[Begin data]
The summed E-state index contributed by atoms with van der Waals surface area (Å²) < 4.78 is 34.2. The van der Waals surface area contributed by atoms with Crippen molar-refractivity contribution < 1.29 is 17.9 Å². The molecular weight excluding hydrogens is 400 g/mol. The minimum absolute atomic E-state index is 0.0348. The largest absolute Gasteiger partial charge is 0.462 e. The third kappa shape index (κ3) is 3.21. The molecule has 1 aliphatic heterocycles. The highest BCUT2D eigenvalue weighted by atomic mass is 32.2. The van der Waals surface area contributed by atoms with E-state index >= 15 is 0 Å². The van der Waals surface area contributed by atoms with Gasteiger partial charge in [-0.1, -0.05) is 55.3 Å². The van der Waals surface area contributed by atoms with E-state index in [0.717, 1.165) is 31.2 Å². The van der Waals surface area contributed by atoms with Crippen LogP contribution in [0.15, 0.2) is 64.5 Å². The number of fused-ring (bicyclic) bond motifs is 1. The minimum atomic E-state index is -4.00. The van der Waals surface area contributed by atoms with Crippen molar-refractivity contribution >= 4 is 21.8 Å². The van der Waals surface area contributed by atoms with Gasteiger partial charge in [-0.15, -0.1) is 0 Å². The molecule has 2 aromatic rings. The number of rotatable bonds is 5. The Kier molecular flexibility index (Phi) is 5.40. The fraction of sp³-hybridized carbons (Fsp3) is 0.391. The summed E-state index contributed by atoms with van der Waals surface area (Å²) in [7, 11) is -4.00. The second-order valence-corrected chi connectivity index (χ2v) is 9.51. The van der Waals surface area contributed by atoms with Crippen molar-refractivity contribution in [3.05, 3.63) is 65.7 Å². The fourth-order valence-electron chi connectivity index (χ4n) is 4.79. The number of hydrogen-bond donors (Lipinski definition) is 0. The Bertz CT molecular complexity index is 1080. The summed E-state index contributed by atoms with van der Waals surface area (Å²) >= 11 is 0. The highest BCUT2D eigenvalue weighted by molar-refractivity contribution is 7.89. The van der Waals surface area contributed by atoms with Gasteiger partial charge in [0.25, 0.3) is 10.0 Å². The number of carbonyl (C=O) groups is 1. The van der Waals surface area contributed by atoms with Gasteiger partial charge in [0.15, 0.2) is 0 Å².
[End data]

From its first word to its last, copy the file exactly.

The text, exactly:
The summed E-state index contributed by atoms with van der Waals surface area (Å²) < 4.78 is 34.2. The van der Waals surface area contributed by atoms with Crippen molar-refractivity contribution < 1.29 is 17.9 Å². The molecular weight excluding hydrogens is 400 g/mol. The minimum absolute atomic E-state index is 0.0348. The largest absolute Gasteiger partial charge is 0.462 e. The third kappa shape index (κ3) is 3.21. The molecule has 1 aliphatic heterocycles. The highest BCUT2D eigenvalue weighted by atomic mass is 32.2. The van der Waals surface area contributed by atoms with E-state index >= 15 is 0 Å². The van der Waals surface area contributed by atoms with Gasteiger partial charge in [-0.1, -0.05) is 55.3 Å². The van der Waals surface area contributed by atoms with E-state index in [0.717, 1.165) is 31.2 Å². The van der Waals surface area contributed by atoms with Crippen LogP contribution in [0.15, 0.2) is 64.5 Å². The number of fused-ring (bicyclic) bond motifs is 1. The minimum atomic E-state index is -4.00. The van der Waals surface area contributed by atoms with Crippen molar-refractivity contribution >= 4 is 21.8 Å². The van der Waals surface area contributed by atoms with Gasteiger partial charge in [-0.15, -0.1) is 0 Å². The molecule has 2 aromatic rings. The number of rotatable bonds is 5. The Kier molecular flexibility index (Phi) is 5.40. The fraction of sp³-hybridized carbons (Fsp3) is 0.391. The summed E-state index contributed by atoms with van der Waals surface area (Å²) in [7, 11) is -4.00. The second-order valence-corrected chi connectivity index (χ2v) is 9.51. The van der Waals surface area contributed by atoms with Crippen molar-refractivity contribution in [3.05, 3.63) is 65.7 Å². The fourth-order valence-electron chi connectivity index (χ4n) is 4.79. The number of hydrogen-bond donors (Lipinski definition) is 0. The Bertz CT molecular complexity index is 1080. The summed E-state index contributed by atoms with van der Waals surface area (Å²) >= 11 is 0. The highest BCUT2D eigenvalue weighted by molar-refractivity contribution is 7.89. The van der Waals surface area contributed by atoms with Gasteiger partial charge in [0.25, 0.3) is 10.0 Å². The number of carbonyl (C=O) groups is 1. The van der Waals surface area contributed by atoms with Gasteiger partial charge in [0.15, 0.2) is 0 Å².